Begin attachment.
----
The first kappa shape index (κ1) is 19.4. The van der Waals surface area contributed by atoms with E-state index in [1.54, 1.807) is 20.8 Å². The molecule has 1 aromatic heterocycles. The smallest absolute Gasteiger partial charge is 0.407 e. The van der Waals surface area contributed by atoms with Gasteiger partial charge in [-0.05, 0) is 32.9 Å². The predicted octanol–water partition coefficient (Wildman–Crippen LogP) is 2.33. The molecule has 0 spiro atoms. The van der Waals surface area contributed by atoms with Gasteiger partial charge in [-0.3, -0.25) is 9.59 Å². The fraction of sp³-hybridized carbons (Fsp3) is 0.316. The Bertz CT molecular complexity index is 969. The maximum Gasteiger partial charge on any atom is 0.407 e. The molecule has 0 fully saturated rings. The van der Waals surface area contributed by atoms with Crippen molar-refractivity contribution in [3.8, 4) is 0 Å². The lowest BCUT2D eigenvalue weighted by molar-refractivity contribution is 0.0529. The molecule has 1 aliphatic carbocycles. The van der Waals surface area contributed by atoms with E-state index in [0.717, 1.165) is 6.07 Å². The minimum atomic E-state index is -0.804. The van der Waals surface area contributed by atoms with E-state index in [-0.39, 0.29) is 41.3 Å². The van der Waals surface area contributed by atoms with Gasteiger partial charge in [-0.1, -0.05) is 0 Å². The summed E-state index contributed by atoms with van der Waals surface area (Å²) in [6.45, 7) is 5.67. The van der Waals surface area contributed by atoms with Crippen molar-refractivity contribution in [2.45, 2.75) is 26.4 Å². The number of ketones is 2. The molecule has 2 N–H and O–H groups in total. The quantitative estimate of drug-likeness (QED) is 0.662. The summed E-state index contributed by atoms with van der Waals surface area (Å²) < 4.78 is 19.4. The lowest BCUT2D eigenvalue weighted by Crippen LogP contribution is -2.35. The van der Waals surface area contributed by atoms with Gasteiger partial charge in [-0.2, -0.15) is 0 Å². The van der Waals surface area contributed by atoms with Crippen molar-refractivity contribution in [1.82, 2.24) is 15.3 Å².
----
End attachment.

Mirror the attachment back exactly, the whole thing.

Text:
The first kappa shape index (κ1) is 19.4. The van der Waals surface area contributed by atoms with E-state index in [1.54, 1.807) is 20.8 Å². The molecule has 1 aromatic heterocycles. The smallest absolute Gasteiger partial charge is 0.407 e. The van der Waals surface area contributed by atoms with Gasteiger partial charge in [-0.05, 0) is 32.9 Å². The predicted octanol–water partition coefficient (Wildman–Crippen LogP) is 2.33. The molecule has 0 spiro atoms. The van der Waals surface area contributed by atoms with Gasteiger partial charge in [-0.3, -0.25) is 9.59 Å². The fraction of sp³-hybridized carbons (Fsp3) is 0.316. The Bertz CT molecular complexity index is 969. The maximum Gasteiger partial charge on any atom is 0.407 e. The molecule has 0 fully saturated rings. The van der Waals surface area contributed by atoms with Crippen molar-refractivity contribution in [3.8, 4) is 0 Å². The lowest BCUT2D eigenvalue weighted by molar-refractivity contribution is 0.0529. The molecule has 1 aliphatic carbocycles. The van der Waals surface area contributed by atoms with E-state index in [0.717, 1.165) is 6.07 Å². The minimum atomic E-state index is -0.804. The van der Waals surface area contributed by atoms with E-state index in [-0.39, 0.29) is 41.3 Å². The van der Waals surface area contributed by atoms with Gasteiger partial charge in [-0.1, -0.05) is 0 Å². The summed E-state index contributed by atoms with van der Waals surface area (Å²) in [6.45, 7) is 5.67. The van der Waals surface area contributed by atoms with Crippen molar-refractivity contribution in [2.45, 2.75) is 26.4 Å². The number of ketones is 2. The molecule has 2 N–H and O–H groups in total. The quantitative estimate of drug-likeness (QED) is 0.662. The summed E-state index contributed by atoms with van der Waals surface area (Å²) < 4.78 is 19.4. The lowest BCUT2D eigenvalue weighted by Crippen LogP contribution is -2.35. The van der Waals surface area contributed by atoms with Gasteiger partial charge in [-0.2, -0.15) is 0 Å². The van der Waals surface area contributed by atoms with Crippen molar-refractivity contribution in [1.82, 2.24) is 15.3 Å².